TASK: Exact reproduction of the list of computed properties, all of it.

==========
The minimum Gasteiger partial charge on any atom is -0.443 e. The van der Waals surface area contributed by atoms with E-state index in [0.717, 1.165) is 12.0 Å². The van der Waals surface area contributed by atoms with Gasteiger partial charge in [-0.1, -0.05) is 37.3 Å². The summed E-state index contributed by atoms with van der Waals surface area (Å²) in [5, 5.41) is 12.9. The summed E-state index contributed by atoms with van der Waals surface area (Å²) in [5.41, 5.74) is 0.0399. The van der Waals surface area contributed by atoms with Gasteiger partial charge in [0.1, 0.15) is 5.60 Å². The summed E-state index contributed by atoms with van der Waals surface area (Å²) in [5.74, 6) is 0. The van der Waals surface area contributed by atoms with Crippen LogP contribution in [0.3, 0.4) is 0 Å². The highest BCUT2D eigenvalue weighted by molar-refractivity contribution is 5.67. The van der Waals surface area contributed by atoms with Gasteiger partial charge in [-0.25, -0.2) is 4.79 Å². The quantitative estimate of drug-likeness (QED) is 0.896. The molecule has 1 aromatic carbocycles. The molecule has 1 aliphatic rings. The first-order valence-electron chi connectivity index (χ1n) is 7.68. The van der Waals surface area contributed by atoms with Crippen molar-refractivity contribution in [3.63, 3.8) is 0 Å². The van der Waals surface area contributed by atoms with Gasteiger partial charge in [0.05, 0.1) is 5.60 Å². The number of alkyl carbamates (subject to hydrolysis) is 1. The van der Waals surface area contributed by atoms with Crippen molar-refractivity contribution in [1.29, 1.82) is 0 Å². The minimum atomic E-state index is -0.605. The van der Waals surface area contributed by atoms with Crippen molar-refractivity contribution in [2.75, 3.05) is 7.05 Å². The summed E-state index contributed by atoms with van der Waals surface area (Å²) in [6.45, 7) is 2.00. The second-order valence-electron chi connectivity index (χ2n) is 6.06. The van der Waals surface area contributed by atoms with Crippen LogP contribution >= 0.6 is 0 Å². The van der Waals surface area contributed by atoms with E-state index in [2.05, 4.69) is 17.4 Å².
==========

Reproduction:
The minimum Gasteiger partial charge on any atom is -0.443 e. The van der Waals surface area contributed by atoms with E-state index in [0.717, 1.165) is 12.0 Å². The van der Waals surface area contributed by atoms with Gasteiger partial charge in [-0.1, -0.05) is 37.3 Å². The summed E-state index contributed by atoms with van der Waals surface area (Å²) in [5, 5.41) is 12.9. The summed E-state index contributed by atoms with van der Waals surface area (Å²) in [5.41, 5.74) is 0.0399. The van der Waals surface area contributed by atoms with Gasteiger partial charge in [0.1, 0.15) is 5.60 Å². The summed E-state index contributed by atoms with van der Waals surface area (Å²) in [5.74, 6) is 0. The van der Waals surface area contributed by atoms with Crippen LogP contribution in [0.3, 0.4) is 0 Å². The highest BCUT2D eigenvalue weighted by molar-refractivity contribution is 5.67. The van der Waals surface area contributed by atoms with Gasteiger partial charge in [-0.25, -0.2) is 4.79 Å². The quantitative estimate of drug-likeness (QED) is 0.896. The molecule has 1 aromatic carbocycles. The molecule has 1 aliphatic rings. The first-order valence-electron chi connectivity index (χ1n) is 7.68. The van der Waals surface area contributed by atoms with Crippen molar-refractivity contribution in [3.63, 3.8) is 0 Å². The van der Waals surface area contributed by atoms with Gasteiger partial charge in [0.05, 0.1) is 5.60 Å². The number of alkyl carbamates (subject to hydrolysis) is 1. The van der Waals surface area contributed by atoms with Crippen molar-refractivity contribution in [1.29, 1.82) is 0 Å². The minimum atomic E-state index is -0.605. The van der Waals surface area contributed by atoms with Crippen molar-refractivity contribution in [2.75, 3.05) is 7.05 Å². The summed E-state index contributed by atoms with van der Waals surface area (Å²) in [6.45, 7) is 2.00. The second-order valence-electron chi connectivity index (χ2n) is 6.06. The van der Waals surface area contributed by atoms with Crippen LogP contribution >= 0.6 is 0 Å². The van der Waals surface area contributed by atoms with E-state index in [2.05, 4.69) is 17.4 Å².